Coronavirus: Inside the global war for ventilators

A ventilator is fixed to a dummy during an instruction of doctors in Germany. (File photo: AFP)

Ventilators, life-saving pieces of medical equipment which help coronavirus patients to breath, have become a political commodity as governments and individuals scramble to obtain them amid the ongoing coronavirus pandemic.

Ventilators are crucial for providing care to people critically ill with coronavirus, officially known as COVID-19, who often struggle to breathe naturally, explained Dr. Fadi Hamed, Pulmonologist & Critical Care Physician, Critical Care Institute, Cleveland Clinic Abu Dhabi.

“Ventilators do not cure COVID-19, however, they are able to keep a severely ill patient alive until they recover enough lung function to breathe on their own again,” he added.

But with around half a million people infected by coronavirus globally and hundreds of thousands more cases infected, demand has far outstripped supply – a situation worsened as governments and individuals hoard ventilators or offer them in return for favor.

Data analytics company GlobalData estimated on Monday that there is a supply gap of around 880,000 ventilators globally due to the virus’s outbreak.

“Ventilator shortages are a crucial reality as the COVID-19 outbreak continues to worsen globally. All ventilator manufacturers have full order books and hold little in stock – receiving orders not only from regular customers such as hospitals, but also directly from governments,” said GlobalData Medical Devices Analyst Tina Deng.

One study by the American Hospital Association said that the US would need around 960,000 ventilators for coronavirus hospitalizations. The country has only around 160,000, with another 12,700 in the National Strategic Stockpile, according to reports from the New York Times.

In a news conference earlier this week, New York Governor Andrew Cuomo criticized the Federal Emergency Management Agency for sending the state 400 ventilators.

“FEMA says, ‘we are sending 400 ventilators.’ Really? What am I going to do with 400 ventilators, when I need 30,000? You pick the 26,000 people that are going to die because you only sent 400 ventilators,” he said.

“You cannot buy them, you cannot find them. Every state is trying to get them, other countries are trying to get them,” Cuomo added.

Countries ban ventilator export

A report from information firm Global Trade Alert on Monday found that 54 governments had enacted export curbs on medical supplies since the beginning of the year.

“Access to medical ventilators is a matter of life and death for many patients that have a severe bout of COVID-19… export curbs on ventilators deny access to this medical equipment to foreign buyers and citizens. Export curbs on related parts and components can slow down or stall production of ventilators,” the report said.

The EU, where half of the world’s ventilators exports are based, has already put in place a pseudo-ban on their export.

The overall trend towards banning ventilator export puts many countries at risk, including in the Middle East, as access to the life-saving technology becomes more limited.

“The human cost of export bans of medical equipment are not something any policymaker wants to have on their conscience,” the report added.

The rich hoard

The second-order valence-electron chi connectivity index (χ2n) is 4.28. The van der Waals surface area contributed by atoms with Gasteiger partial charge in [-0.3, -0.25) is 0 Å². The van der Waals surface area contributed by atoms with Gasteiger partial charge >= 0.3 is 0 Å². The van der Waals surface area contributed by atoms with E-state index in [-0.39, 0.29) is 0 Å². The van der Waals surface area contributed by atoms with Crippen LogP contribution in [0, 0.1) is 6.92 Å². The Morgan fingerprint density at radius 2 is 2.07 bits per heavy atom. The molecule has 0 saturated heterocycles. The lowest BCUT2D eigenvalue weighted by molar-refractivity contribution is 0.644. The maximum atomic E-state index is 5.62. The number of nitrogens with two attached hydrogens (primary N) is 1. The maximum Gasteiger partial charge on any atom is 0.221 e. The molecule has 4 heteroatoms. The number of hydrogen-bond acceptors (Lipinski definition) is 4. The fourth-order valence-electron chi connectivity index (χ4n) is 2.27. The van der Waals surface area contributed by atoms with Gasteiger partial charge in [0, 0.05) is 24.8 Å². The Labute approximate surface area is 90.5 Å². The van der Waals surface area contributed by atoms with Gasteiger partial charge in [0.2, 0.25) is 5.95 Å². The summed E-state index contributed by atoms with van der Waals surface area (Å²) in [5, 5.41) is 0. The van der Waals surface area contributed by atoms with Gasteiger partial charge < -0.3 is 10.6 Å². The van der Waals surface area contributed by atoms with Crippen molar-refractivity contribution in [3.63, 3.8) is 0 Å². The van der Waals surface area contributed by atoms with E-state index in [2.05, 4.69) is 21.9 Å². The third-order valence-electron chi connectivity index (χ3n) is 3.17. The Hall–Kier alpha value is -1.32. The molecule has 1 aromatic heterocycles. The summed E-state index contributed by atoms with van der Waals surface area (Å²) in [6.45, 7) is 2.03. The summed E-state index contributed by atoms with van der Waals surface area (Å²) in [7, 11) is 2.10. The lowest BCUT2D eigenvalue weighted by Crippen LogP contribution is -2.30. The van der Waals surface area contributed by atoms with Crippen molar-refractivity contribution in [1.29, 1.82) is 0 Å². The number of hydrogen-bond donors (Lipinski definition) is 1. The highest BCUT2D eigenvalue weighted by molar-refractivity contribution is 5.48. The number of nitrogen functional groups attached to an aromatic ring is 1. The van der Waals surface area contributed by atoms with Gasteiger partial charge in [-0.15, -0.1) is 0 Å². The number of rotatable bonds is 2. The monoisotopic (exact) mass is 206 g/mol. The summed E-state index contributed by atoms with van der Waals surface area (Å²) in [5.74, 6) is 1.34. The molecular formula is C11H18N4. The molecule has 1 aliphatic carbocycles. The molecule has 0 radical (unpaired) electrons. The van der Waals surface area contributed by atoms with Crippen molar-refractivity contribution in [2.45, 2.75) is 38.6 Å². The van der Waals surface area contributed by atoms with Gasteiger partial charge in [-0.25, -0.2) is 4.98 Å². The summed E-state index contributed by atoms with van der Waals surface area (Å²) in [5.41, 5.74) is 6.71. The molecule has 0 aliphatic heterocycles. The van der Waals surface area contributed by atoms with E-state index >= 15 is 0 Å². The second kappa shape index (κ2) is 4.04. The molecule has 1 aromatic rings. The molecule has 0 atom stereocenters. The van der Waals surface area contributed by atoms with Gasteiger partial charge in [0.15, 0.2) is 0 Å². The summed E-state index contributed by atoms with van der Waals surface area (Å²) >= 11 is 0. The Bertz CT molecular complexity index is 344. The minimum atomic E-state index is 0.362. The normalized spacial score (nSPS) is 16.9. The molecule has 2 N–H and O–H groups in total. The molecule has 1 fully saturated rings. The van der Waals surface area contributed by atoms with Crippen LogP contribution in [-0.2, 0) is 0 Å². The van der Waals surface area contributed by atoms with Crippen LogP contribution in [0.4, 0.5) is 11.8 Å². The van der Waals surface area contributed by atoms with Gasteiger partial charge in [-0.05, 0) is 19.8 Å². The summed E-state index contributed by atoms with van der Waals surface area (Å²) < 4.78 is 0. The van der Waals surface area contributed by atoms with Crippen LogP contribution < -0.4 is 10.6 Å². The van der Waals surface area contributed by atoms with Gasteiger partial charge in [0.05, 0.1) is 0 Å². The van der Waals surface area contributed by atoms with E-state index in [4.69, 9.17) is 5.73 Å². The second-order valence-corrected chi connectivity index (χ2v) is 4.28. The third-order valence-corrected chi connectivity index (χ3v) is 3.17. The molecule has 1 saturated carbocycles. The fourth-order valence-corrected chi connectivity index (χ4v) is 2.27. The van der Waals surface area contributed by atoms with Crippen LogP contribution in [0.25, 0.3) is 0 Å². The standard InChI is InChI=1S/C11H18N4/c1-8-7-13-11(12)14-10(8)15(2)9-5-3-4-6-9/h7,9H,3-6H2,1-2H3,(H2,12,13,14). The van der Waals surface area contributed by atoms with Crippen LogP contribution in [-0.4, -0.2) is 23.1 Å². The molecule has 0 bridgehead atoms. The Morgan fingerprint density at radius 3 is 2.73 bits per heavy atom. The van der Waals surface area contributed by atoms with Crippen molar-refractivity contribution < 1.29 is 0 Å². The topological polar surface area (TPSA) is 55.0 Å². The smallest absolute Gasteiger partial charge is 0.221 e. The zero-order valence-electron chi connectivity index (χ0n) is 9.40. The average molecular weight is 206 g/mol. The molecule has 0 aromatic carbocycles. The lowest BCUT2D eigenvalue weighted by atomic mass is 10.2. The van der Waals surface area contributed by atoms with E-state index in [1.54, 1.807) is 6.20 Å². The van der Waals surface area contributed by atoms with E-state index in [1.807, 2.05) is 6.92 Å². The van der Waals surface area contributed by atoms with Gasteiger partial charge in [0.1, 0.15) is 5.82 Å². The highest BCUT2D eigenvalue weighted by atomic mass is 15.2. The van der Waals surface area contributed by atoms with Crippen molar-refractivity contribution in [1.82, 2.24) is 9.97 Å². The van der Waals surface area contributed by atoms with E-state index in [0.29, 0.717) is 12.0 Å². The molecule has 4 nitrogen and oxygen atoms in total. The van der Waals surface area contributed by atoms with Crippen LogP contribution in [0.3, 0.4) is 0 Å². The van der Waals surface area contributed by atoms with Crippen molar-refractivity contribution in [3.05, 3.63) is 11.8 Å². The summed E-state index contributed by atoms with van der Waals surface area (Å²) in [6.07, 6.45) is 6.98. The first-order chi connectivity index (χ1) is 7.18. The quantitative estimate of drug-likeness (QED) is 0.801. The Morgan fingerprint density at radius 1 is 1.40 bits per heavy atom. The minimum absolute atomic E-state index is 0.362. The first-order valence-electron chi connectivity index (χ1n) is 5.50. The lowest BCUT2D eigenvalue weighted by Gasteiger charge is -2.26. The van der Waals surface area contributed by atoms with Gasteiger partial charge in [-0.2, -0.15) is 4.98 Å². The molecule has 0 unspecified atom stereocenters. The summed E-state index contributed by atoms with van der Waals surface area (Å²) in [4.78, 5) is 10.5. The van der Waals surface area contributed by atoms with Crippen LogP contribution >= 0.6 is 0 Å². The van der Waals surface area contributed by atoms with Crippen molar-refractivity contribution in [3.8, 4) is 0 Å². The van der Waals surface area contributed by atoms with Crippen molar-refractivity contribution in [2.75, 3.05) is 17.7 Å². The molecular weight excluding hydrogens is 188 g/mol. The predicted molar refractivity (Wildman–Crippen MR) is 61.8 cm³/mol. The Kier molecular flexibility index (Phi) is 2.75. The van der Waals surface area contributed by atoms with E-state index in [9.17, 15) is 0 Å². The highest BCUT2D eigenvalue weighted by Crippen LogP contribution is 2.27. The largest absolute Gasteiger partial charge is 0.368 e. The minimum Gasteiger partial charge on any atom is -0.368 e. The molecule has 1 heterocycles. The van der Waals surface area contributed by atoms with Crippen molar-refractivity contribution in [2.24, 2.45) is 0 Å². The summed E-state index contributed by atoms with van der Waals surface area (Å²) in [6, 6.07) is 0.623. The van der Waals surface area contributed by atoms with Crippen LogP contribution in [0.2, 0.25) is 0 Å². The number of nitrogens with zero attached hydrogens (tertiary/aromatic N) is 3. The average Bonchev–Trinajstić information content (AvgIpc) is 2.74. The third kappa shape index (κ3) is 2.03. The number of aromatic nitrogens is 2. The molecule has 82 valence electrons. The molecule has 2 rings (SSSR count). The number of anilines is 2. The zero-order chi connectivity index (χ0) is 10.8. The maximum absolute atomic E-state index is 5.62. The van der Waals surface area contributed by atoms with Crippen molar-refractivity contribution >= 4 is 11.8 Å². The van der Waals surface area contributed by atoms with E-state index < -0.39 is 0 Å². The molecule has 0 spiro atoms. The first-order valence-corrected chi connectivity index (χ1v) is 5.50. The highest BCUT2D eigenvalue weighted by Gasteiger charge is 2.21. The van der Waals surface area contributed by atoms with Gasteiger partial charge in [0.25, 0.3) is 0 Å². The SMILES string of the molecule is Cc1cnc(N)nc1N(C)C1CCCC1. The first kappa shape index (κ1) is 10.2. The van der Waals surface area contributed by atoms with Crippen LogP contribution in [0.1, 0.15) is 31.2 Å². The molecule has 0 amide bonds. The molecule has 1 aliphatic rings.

The wealthy have begun to look to buy their own ventilators in case of a shortage in the general healthcare system.

A report by The Moscow Times found that Russian oligarchs have been setting up clinics in their own homes, complete with ventilators.

“We’ve been able to get one so far and are trying to get two more … But there’s an eight-month waiting list,” a source told The Moscow Times.

Medical device company Medtronic estimates that a hospital grade ventilator costs between $25,000 and $50,000 – out of reach for all but the super wealthy.

With widespread shortages across the planet, each regulator is crucial for those that need it.

Private sector support

Companies have begun to ramp up production to fill shortage. On Wednesday, UK vacuum cleaner-maker Dyson, founded by billionaire James Dyson, said the government had ordered 10,000 prototype ventilators, which the company had designed at a break-neck pace, following a plea from the UK government for private sector involvement.

Car manufacturers Ford, Tesla, and General Motors, have all announced that they have moved production to producing ventilators and masks, after factories shut down due to the effect of the coronavirus on demand.

“We are encouraged by how quickly companies from across industries have mobilized to address the growing challenge we collectively face from COVID-19,” said GE Healthcare President & CEO Kieran Murphy in a statement.

The car manufacturers were similarly responding to a US government request for help in procuring ventilators.

The human resource problem

Healthcare workers have been on the frontlines of combating the coronavirus pandemic, with shortages of workers and extra precautions for safety being in place for them to allow continued work.

However, ventilators require additional training to use, and there simply aren’t enough trained clinicians to provide the support needed, according to Deng.

“To deliver safe and appropriate patient care, healthcare providers need to achieve a thorough understanding of the mechanism of ventilation and operate equipment correctly… In many instances, insufficient training and education result in ineffective use of the devices and greatly threaten patient safety,” she said.

Read more:

Coronavirus: UK has 8,000 ventilators, has ordaered 8,000 more: Junior Minister

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Last Update: Thursday, 26 March 2020 KSA 16:25 - GMT 13:25
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